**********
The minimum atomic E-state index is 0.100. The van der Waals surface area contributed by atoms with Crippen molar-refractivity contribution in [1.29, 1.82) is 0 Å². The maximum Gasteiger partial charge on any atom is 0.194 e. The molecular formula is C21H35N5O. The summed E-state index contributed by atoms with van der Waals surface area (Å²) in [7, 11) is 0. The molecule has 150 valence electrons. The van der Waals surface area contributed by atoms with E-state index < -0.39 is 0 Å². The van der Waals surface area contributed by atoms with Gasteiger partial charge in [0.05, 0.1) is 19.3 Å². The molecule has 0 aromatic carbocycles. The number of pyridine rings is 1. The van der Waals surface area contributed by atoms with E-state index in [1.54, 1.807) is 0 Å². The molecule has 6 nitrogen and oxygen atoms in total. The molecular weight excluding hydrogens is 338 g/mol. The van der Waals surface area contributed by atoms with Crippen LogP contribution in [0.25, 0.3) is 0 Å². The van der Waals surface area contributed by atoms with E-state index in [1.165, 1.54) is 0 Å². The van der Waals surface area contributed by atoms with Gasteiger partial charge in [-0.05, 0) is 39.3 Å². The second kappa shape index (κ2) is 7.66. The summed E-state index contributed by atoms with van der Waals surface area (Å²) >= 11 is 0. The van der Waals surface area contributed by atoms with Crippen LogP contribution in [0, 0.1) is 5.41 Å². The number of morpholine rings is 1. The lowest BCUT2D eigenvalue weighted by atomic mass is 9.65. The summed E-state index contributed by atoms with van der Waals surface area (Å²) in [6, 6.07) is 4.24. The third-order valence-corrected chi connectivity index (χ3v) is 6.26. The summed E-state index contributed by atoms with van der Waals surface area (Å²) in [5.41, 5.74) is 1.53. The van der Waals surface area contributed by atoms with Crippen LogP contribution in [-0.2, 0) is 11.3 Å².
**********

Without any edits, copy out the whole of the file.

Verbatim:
The minimum atomic E-state index is 0.100. The van der Waals surface area contributed by atoms with Crippen molar-refractivity contribution in [1.29, 1.82) is 0 Å². The maximum Gasteiger partial charge on any atom is 0.194 e. The molecular formula is C21H35N5O. The summed E-state index contributed by atoms with van der Waals surface area (Å²) in [7, 11) is 0. The molecule has 150 valence electrons. The van der Waals surface area contributed by atoms with E-state index < -0.39 is 0 Å². The van der Waals surface area contributed by atoms with Gasteiger partial charge in [0.05, 0.1) is 19.3 Å². The molecule has 0 aromatic carbocycles. The number of pyridine rings is 1. The van der Waals surface area contributed by atoms with E-state index in [1.54, 1.807) is 0 Å². The molecule has 6 nitrogen and oxygen atoms in total. The molecular weight excluding hydrogens is 338 g/mol. The van der Waals surface area contributed by atoms with Crippen LogP contribution in [0.25, 0.3) is 0 Å². The van der Waals surface area contributed by atoms with E-state index in [1.165, 1.54) is 0 Å². The van der Waals surface area contributed by atoms with Gasteiger partial charge in [-0.05, 0) is 39.3 Å². The second kappa shape index (κ2) is 7.66. The summed E-state index contributed by atoms with van der Waals surface area (Å²) >= 11 is 0. The van der Waals surface area contributed by atoms with Crippen LogP contribution in [0, 0.1) is 5.41 Å². The number of morpholine rings is 1. The lowest BCUT2D eigenvalue weighted by atomic mass is 9.65. The summed E-state index contributed by atoms with van der Waals surface area (Å²) in [6, 6.07) is 4.24. The third-order valence-corrected chi connectivity index (χ3v) is 6.26. The summed E-state index contributed by atoms with van der Waals surface area (Å²) in [5.41, 5.74) is 1.53. The van der Waals surface area contributed by atoms with Crippen LogP contribution in [-0.2, 0) is 11.3 Å².